In the morning my tarp is dry and the grass around is dry as the valley bottom has frosted over. What a huge difference a short distance can make in the camping experience and how much nicer it is to pack a dry shelter.
I take a deep look at the crest section I’m not taking. Part of the skipping is due to potentially difficult terrain, part of it due to the extra effort that’d be required and the psychological burden of the slow progress. I know, I’ve been very strict with the route choices so far and I have no clear explanation as to why now I feel perfectly fine taking a lower level alternate. I think I just need to make my main activity a relax thing, if only for a while. To hike worry free and turn the hiking into this lovely flow where body and mind blend in with the place. I needed a break. Not from the hiking, just from the thinking.
This was about the perfect place and time for that: I’ll be going down a beautiful valley that I visited (for the first time) just a few weeks ago and crossing paths with what was my route back then. A near perfect mix of beech woods, green meadows and towering limestone walls, peaceful and impressive at the same time. It was my mid-route gift and I consider it well deserved.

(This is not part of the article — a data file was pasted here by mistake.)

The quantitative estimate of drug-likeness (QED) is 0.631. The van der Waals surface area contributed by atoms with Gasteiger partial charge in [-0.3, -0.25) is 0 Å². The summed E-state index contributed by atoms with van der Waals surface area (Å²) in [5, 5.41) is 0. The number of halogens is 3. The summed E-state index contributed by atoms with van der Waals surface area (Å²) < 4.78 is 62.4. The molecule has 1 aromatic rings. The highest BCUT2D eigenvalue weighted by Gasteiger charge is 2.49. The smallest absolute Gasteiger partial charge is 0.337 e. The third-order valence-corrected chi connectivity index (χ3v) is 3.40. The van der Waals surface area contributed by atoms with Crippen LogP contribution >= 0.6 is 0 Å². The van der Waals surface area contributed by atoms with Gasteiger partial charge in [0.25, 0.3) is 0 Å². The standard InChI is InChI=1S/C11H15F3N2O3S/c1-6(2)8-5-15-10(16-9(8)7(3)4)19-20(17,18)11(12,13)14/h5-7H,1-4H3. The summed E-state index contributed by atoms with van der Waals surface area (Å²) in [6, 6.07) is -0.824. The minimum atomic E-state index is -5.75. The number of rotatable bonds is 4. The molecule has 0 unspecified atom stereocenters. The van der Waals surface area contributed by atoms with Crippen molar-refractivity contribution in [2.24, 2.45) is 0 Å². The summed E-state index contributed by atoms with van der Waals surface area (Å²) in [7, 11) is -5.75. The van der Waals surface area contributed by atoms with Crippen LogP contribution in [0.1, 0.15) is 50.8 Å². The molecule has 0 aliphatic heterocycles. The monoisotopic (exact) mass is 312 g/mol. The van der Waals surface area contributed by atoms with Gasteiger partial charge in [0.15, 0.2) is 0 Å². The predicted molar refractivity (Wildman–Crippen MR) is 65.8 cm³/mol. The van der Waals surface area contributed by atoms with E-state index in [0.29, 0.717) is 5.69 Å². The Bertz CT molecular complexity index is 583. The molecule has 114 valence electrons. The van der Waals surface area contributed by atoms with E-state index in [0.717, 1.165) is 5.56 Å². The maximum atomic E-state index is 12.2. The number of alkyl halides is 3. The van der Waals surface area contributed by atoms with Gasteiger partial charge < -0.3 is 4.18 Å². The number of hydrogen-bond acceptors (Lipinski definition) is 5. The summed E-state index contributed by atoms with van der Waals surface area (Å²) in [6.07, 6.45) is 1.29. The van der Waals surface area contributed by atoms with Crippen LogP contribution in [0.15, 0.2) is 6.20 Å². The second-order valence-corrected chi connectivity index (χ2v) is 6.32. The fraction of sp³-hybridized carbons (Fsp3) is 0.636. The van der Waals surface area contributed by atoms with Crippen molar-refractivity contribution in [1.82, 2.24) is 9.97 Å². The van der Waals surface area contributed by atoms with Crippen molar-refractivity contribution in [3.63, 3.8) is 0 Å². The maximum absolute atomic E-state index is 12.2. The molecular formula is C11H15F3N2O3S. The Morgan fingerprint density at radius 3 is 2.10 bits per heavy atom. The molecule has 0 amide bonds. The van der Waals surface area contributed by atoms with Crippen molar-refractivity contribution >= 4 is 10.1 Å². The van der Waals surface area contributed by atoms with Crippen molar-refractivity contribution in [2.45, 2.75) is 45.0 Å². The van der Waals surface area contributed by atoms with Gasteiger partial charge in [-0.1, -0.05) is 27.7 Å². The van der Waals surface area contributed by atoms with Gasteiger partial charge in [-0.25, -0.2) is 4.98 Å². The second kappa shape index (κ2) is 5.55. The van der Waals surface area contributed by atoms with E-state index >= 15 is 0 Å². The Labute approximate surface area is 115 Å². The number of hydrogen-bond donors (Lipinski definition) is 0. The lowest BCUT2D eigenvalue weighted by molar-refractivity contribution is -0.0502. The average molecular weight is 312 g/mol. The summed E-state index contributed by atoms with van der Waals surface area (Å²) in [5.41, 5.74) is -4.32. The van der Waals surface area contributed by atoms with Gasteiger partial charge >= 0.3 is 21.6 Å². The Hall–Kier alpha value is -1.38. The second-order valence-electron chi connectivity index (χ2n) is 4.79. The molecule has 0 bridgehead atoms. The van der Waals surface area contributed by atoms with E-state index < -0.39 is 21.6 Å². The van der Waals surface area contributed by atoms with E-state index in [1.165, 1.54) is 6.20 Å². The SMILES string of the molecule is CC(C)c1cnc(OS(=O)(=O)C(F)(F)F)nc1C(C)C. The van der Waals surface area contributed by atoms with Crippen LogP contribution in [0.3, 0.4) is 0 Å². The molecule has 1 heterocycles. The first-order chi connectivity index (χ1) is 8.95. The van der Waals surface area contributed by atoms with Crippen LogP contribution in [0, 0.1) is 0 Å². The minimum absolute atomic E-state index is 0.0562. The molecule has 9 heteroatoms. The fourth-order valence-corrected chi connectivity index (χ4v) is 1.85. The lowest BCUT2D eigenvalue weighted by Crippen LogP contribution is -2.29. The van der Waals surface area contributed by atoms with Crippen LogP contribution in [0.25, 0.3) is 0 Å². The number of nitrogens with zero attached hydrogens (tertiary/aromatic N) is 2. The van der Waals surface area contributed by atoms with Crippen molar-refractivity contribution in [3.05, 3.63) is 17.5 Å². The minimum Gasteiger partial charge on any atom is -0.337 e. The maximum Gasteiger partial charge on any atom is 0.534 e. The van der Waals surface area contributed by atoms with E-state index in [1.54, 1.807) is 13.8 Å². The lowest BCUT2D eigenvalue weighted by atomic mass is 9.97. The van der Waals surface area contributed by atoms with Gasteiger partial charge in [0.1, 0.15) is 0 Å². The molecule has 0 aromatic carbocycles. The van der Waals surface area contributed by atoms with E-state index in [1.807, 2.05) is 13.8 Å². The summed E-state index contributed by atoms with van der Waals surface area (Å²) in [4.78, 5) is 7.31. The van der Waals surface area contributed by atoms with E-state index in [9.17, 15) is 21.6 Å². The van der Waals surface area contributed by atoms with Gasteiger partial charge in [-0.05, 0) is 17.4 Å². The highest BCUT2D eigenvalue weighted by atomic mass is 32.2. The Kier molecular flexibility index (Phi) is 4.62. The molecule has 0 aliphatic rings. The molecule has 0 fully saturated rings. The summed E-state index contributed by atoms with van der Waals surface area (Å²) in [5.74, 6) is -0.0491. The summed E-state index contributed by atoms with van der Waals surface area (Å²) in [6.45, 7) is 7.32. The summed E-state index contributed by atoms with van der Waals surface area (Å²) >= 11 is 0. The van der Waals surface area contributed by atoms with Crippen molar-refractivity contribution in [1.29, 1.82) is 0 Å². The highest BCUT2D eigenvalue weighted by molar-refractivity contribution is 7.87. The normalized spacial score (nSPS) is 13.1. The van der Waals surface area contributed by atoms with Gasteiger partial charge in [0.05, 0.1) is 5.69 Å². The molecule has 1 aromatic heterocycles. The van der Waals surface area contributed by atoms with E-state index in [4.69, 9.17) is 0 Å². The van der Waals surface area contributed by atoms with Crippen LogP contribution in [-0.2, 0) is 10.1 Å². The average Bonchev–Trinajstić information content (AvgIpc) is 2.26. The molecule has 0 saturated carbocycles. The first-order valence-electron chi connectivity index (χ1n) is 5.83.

I make my way downstream through the woods. As soon as I get to the valley bottom, I feel the embrace of the cold air but now I’m moving and it’s not a bother. The frosty forest duff adds to the peaceful stillness. I can’t tell how much I love the beech woods. It’s the most beautiful forest imaginable.
Frosty meadows too. The sun’s part-way out and it’s already melted out the areas where it’s been shining.
I get down to the very meadows I visited the previous month. I remember the place well. All the flowers are now gone. The main difference though is my understanding of the place: back then I got here on a touring bike, with no topo map and with the simple mission to make it to a nearby, straightforward pass. Now I’m coming down from the headwaters, I have detailed maps and I get a much better perspective of the geography. I can understand where I headed to with the bike and where I’m going today. Joining the dots again: I love this process.
The cattle shed is empty today. I’ll be meeting the cows as I head up the grassy slopes that will take me over a spur off Ten mountain.
It’s a long, steep climb. Near the saddle, the terrain levels out on a perfect example of this fantastic mix of grey and green that are the limestone and the meadows on a natural terrace over the valley I just climbed from. A Shepherd’s hut blends in.
A final push to get over the saddle and get a fantastic view of the Picos de Europa massif, a huge limestone barrier like you’ve never seen before. I was able to spot the Picos de Europa in the distance from the very first day but the view’s got definitely more impressive as I get closer:
Down from the saddle, I keep south of the divide and come down to more meadowland wonder. Ten mountain looks more massive, less of a pyramid shape from here. This is Cantabrica at its best. I can’t be happier to be here.